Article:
On 17 September 2014 Marek Miil will defence his doctoral thesis "Functioning of the Soviet propaganda system through everyday journalistic practices" in the Council of the Faculty of the Social Sciences and Education.
Professor Halliki Harro-Loit, University of Tartu
Professor Epp Lauk, University of Jyväskylä
Professor emeritus Seppo Zetterberg, University of Jyväskylä
The objective of this discussion was to describe and explain how the Soviet propaganda system used Soviet Estonian journalism in achieving its goals in the special conditions of Estonia's historic-cultural peculiarity. Challenges posed to the Central Committee of the Communist Party of Estonia by Estonia's historic-cultural peculiarities, and the way in which the Party used the press as one means of dealing therewith, confirm that the Soviet propaganda apparatus cannot only be looked at as a mere ideological "brain washing machine", blindly serving the Party. On the contrary, this dissertation provides additional subject matter to demonstrate the extreme complexity, multiplexity and multilayeredness of the Soviet propaganda system. Proceeding from the objective of the dissertation, collection of
analytical material focused on the following three principal research questions: (1) How were journalistic sources used to shape collective memory? (2) Which propagandistic means were employed by the Communist Party of Estonia to reduce the influence of Finnish TV in Estonia? (3) What was the impact of the Communist Party subdivision at ETV on ETV's propaganda activities? Mapping of the manner in which printed media used, in more than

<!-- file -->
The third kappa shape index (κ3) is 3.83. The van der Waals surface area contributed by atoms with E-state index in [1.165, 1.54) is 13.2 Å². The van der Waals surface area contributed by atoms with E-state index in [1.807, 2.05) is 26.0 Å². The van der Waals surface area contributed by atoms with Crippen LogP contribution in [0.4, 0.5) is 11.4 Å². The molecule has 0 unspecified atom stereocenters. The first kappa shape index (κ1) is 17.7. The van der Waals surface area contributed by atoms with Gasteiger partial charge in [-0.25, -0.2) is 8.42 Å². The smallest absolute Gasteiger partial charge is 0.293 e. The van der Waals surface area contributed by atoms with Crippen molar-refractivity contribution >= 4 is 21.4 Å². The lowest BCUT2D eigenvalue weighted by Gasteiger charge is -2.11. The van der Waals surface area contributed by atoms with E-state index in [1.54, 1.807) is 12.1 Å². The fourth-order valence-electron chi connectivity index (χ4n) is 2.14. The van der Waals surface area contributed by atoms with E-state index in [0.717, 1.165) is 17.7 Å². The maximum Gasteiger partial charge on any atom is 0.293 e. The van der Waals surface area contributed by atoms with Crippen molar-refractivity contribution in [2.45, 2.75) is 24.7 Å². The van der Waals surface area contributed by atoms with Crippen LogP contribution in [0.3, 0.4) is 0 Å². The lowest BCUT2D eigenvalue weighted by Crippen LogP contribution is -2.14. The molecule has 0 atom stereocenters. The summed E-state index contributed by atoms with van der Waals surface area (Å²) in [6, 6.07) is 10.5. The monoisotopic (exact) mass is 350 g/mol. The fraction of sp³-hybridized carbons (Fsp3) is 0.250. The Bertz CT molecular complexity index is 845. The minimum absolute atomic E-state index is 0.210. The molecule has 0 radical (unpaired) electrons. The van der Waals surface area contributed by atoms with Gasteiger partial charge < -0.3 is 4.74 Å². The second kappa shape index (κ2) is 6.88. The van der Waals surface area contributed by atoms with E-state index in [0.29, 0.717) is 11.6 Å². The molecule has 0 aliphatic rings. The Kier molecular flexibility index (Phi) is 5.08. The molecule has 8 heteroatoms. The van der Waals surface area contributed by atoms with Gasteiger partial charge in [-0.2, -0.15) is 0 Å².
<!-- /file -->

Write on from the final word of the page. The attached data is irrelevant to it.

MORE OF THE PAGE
forty years, a particular anniversary to shape the collective memory of the citizens of a Soviet republic provided a unique opportunity to analyze the interconnectivity of socio-political processes that occurred over the decades to daily practices of the Soviet propaganda apparatus and journalism. Study results also provided a new perspective to the history of Estonian journalism, describing and helping comprehend the role of the Central Committee of the Communist Party of Estonia in the propaganda war of the Cold War era. Furthermore, the study opened a new take from the point of view of Estonian journalistic history as, for the first time, explanations were sought, by analyzing their activity at the level of the Party subdivision, to the behavior of television reporters that came from a specific historic-cultural background and were connected to the latter environment on a daily basis.